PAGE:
At pre-treatment, we found that greater emotional reactivity-related BOLD signal in right anterior inferior hippocampus, overlapping with CA1, predicted less clinical improvement with CBT. One possible interpretation of these data is that for individuals with greater hippocampal activation to aversive images, exposure to these images triggered recall of self-relevant aversive memories – memories that may have heightened their self-reports of negative affect. MDD is associated with the overgeneralization of negative memories, whereby patients recall entire categories of memories that re-enforce negative biases (Kircanski et al., 2012). Such overgeneralization may be associated with a ruminative, rigid cognitive style that may limit the effectiveness of the cognitive interventions of CBT for depression. Overgeneral autobiographical memory is associated with worse longitudinal course of depression severity in a community sample, broadly consistent with this hypothesis (Van Daele et al., 2014). Right CA1 is associated with encoding events that overlap with previous experiences (Schlichting et al., 2014), so its activation is consistent with this interpretation. Although hippocampus activity during emotional reactivity has not been found to predict CBT treatment outcome in previous studies, lower activity in anterior cingulate (Siegle et al., 2006; Fu et al., 2008; Costafreda et al., 2009) and greater activity in vmPFC (Ritchey et al., 2011) and amygdala (Siegle et al., 2006) during negative stimuli have been found to be associated with better treatment outcome. Our result adds to a growing body of literature which suggests that neural responses to emotional stimuli predict CBT outcome and identifies another relevant region of interest.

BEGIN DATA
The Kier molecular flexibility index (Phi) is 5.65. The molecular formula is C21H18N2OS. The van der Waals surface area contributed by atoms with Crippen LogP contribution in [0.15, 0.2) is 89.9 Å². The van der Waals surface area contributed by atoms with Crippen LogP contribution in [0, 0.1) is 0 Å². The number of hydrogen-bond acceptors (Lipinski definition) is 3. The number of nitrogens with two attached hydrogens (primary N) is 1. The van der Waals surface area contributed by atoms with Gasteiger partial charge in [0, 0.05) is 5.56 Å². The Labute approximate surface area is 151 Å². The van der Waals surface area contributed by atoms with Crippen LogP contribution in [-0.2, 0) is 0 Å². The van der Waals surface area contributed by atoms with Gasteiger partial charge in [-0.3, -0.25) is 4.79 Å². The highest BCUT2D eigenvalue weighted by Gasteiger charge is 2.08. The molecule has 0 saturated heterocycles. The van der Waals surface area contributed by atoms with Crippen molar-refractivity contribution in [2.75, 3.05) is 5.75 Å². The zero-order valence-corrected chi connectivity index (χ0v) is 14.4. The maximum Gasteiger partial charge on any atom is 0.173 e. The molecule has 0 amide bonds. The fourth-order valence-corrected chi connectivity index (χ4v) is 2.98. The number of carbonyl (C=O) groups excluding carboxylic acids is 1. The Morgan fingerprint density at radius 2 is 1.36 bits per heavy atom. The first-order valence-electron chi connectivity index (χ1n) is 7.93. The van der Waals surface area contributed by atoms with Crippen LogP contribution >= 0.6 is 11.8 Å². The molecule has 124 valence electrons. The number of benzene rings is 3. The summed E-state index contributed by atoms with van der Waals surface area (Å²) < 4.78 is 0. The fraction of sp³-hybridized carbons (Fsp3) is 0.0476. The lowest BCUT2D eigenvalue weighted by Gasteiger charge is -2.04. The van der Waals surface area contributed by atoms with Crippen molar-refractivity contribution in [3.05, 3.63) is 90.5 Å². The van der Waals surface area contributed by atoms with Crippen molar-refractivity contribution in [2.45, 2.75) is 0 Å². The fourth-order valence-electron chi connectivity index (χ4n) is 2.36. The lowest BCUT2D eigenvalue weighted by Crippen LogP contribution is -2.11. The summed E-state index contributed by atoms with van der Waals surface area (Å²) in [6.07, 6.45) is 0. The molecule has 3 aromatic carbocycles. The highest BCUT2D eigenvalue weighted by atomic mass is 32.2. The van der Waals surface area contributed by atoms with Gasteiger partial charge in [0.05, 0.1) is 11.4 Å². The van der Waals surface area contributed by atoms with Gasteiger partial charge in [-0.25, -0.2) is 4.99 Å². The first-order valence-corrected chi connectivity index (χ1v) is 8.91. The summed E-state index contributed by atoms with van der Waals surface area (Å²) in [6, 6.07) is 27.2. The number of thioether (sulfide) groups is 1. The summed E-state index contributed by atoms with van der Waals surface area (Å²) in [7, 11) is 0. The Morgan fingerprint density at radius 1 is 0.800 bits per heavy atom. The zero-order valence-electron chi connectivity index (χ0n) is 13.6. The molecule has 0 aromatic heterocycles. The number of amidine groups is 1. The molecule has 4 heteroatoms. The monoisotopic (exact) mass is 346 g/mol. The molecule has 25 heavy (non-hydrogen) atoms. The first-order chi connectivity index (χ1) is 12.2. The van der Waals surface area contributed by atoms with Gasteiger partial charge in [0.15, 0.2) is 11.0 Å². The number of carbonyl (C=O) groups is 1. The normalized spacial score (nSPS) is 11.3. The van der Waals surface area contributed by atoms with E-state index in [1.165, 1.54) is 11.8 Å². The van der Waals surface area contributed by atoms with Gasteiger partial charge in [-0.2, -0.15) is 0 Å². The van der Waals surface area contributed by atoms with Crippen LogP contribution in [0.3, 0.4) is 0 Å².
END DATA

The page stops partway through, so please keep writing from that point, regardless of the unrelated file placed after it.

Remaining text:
At time 1, we observed emotion-regulation-related deactivation in PAG and cingulate, regions associated with threat-related responding in general, and pain and vicarious pain-related responses more specifically (Linnman et al., 2012; Simons et al., 2014; Yesudas and Lee, 2015). We found that greater deactivation of BOLD signal during emotion regulation from pre- to post-treatment in precuneus and dlPFC correlated with better treatment outcome. Given the role of precuneus in self-referential processing (Herold et al., 2016), this may reflect greater disengagement in self-referential processing as a function of successful CBT. Consistent with this explanation, this result was driven by activity during the regulation (Distance Negative) epoch in both regions as opposed to the Look Negative epoch (see Appendix 5). Deactivation of BOLD signal in dlPFC, which is associated more with the maintenance of goal-relevant information and the regulation of emotions (Frith et al., 1991; Golkar et al., 2012), changed in the same direction as the precuneus signal. A speculative interpretation of this somewhat paradoxical finding is that depressed patients who improve following CBT may be able to engage in effective distancing with greater efficiency and less effort, requiring less cognitive control, reflected by decreased signal during distancing. The distancing strategy used in this task is less cognitively taxing than some other reappraisal strategies (Dorfel et al., 2014), has been shown to have lasting effects in amygdala but not PFC (Denny et al., 2015b), and after learning it participants have reported decreased stress without deliberately applying the strategy (Denny and Ochsner, 2014), all of which is consistent with this interpretation.